Clinical pharmacists start their training at the bachelor's degree level with a degree in pharmaceutical science, biology, or a related subject. From there, they continue until they have earned their doctorate degree in pharmacy. Those interested in becoming clinical pharmacists can specialize in that area in their doctoral studies.
Clinical pharmacists have in-depth knowledge of medications and often consult with physicians and other health care professionals on drug dosing and usage. Generally, clinical pharmacists hold a Doctor of Pharmacy (Pharm.D.) degree and work in hospitals or private medical clinics. State licensure is also required.
|Required Education||Doctor of Pharmacy|
|Other Requirements||State licensure|
|Projected Job Growth (2014-2024)*||3%|
|Average Salary (2015)*||$119,270|
Source:*U.S. Bureau of Education
Clinical Pharmacist Educational Requirements
There is a specific degree path prospective students must follow if they want to pursue careers as clinical pharmacists. The first step on the path involves completion of an undergraduate degree in pharmacy, biochemistry or some other closely-related subject, and the second step is earning the Doctor of Pharmacy degree.
Bachelor of Science in Pharmaceutical Sciences
A Bachelor of Science degree program in Pharmaceutical Sciences is interdisciplinary in nature and does not qualify graduates to work as registered pharmacists. Rather, it provides graduates with opportunities in clinical drug research and development or serves as the basis for further graduate level study. Many undergraduate degree programs in the pharmaceutical sciences offer areas of concentration. Some of these common areas of emphasis include industrial pharmacy, molecular pharmacology or medicinal chemistry.
However, before students can choose concentration areas,, they must first complete foundation courses in biology, chemistry, physics and mathematics. After completing the introductory courses, students cover topics such as drug design, drug action mechanisms, toxicology, pharmacology and regulatory compliance. An industrial internship or research project often concludes the degree and is highly recommended for students planning to pursue Doctor of Pharmacy degrees.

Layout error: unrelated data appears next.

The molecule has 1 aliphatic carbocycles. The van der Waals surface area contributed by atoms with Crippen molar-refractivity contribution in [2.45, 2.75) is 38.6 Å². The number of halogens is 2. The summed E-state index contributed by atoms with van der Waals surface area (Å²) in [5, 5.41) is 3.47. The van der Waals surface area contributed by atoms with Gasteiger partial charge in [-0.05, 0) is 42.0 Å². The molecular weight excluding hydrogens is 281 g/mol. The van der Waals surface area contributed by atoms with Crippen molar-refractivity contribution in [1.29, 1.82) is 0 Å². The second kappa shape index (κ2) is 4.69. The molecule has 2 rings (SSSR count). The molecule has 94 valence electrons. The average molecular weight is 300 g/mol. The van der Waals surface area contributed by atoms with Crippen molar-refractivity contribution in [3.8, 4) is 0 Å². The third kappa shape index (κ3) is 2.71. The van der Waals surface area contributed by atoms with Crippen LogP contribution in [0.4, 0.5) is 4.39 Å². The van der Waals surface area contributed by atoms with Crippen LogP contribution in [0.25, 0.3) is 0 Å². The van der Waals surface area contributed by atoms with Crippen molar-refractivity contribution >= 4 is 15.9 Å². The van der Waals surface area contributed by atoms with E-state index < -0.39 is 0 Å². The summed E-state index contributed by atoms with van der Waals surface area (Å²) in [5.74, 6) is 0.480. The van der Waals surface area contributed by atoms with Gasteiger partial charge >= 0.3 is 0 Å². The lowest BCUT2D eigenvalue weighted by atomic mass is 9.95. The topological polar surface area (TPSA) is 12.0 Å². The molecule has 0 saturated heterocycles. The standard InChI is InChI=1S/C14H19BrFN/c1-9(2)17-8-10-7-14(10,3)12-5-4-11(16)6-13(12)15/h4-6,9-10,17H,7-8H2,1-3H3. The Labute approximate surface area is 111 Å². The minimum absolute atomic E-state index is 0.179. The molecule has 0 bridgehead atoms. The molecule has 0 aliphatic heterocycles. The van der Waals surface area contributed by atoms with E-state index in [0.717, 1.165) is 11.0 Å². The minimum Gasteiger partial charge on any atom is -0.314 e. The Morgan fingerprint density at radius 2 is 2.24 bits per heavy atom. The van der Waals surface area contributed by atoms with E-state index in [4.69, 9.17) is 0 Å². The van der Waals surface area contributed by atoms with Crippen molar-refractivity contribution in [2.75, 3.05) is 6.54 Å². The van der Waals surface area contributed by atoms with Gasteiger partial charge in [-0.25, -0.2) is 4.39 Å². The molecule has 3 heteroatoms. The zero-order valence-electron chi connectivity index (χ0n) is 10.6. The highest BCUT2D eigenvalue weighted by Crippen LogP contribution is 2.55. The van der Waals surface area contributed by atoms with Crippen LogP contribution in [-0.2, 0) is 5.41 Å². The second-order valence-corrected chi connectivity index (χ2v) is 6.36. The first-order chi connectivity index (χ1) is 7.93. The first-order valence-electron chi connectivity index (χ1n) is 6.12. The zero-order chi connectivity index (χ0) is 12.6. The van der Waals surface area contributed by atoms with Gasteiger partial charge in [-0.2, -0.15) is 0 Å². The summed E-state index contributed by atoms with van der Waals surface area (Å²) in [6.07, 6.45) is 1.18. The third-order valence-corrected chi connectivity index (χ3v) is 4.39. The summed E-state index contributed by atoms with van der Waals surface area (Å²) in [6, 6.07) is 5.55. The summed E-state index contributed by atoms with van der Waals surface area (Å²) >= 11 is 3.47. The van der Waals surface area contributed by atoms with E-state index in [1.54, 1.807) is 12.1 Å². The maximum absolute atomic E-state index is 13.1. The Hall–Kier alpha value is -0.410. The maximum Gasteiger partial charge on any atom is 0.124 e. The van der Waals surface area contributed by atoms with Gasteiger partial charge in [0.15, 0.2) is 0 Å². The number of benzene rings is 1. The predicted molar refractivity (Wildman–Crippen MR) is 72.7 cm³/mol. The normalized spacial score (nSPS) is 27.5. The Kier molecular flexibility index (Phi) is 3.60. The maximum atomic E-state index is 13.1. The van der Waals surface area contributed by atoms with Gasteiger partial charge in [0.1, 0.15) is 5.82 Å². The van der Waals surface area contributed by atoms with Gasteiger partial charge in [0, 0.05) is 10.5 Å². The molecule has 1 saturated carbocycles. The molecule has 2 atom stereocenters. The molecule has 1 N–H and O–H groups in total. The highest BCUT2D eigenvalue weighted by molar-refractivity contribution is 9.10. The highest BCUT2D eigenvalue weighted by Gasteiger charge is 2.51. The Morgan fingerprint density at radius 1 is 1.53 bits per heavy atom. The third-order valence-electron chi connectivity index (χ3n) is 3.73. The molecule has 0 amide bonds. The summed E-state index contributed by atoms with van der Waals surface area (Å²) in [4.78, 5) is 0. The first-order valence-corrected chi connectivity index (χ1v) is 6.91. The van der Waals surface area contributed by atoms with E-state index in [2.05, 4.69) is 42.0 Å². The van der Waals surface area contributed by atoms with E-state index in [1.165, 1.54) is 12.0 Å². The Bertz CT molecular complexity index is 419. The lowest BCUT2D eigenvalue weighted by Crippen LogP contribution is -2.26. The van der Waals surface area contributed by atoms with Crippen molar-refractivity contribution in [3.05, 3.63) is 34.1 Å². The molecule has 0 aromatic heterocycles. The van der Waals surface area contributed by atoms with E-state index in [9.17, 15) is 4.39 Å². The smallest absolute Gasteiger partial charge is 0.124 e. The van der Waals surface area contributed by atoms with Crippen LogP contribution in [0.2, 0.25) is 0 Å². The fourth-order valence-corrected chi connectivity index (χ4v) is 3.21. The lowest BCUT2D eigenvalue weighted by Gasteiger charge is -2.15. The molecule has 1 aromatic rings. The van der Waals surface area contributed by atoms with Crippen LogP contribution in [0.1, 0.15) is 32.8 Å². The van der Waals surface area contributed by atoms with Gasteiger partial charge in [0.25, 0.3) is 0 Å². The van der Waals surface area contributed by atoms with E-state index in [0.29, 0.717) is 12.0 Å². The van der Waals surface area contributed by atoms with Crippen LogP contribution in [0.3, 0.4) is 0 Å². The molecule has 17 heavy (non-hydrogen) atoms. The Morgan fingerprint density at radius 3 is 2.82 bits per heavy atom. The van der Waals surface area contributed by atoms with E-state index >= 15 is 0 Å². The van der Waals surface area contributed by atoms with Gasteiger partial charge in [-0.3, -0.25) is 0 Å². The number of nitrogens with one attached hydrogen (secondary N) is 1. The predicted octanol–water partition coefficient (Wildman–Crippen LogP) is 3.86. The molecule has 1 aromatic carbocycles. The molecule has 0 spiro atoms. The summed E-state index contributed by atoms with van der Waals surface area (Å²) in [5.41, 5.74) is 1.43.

Doctor of Pharmacy
A Doctor of Pharmacy (Pharm.D.) degree is similar to other professional health care degrees such as Doctor of Medicine and Doctor of Dental Surgery. Admission into a Pharm.D. program requires, at minimum, the completion of a pre-pharmacy curriculum; although, most applicants hold undergraduate degrees in pharmaceutical sciences, chemistry or biochemistry. A majority of programs require applicants to take the Pharmacy College Admissions Test. Much like an undergraduate program in pharmaceutical sciences, Pharm.D. students must choose areas of concentration.
Many concentrations will lead towards pharmaceutical research and development careers and those in areas unrelated to clinical pharmacy. However, students wanting to pursue careers as clinical pharmacists are likely to choose the pharmaceutical care concentration. Students who choose this concentration learn patient physical assessment, drug reactions that may have adverse effects, family and patient consultation techniques and how gender and race impact methods of pharmaceutical care.
Students enrolled in the Pharm.D. program take courses in areas such as geriatrics, nonprescription drugs, critical care pharmacotherapy, health psychology and many other areas. A clinical component is part of the degree program, as it allows students the opportunity to attend hospital pharmaceutical rotations and have one-on-one interactions with patients while under supervision of licensed pharmacists.
The American College of Clinical Pharmacy (ACCP) defines the primary difference between clinical pharmacists and registered pharmacists by the ability clinical pharmacists have to interact with patients and to recommend drugs and drug dosages that can improve overall patient well-being. Clinical pharmacists primarily work in health care settings, such as hospitals or private medical clinics, whereas registered pharmacists work in pharmacies and fill prescriptions written by medical doctors.
State licensure is required before a Doctor of Pharmacy degree holder can begin work. Currently, this process involves many different types of examinations. The most common exam, which is also required by all U.S. states and territories, is the North American Pharmacist Licensure Exam (NAPLEX). Other states may also require the Multistate Pharmacy Jurisprudence Exam (MPJE), or another exam that tests pharmacy law.
According to the U.S. Bureau of Labor Statistics (www.bls.gov), employment of pharmacists is projected to increase by 3% for the period 2014-2024. The increased need for pharmacists depends largely upon a growing elderly population who are being prescribed multiple drugs in addition to scientific advantages leading to new drug developments. Pharmacists will be needed to consult with these patients on how to take these drugs and to make sure that taking many different drugs will not result in adverse health effects for the patient. The average annual salary of a pharmacist in May, 2015 was $119,270, according to BLS data.
Clinical pharmacists differ from standard pharmacists in that they work directly with clients in recommending medications. Their post-secondary school requirements are pretty standardized from the bachelor's degree level to PhD. Licensing is also required once a clinical pharmacist has received their PhD and before they are able to work.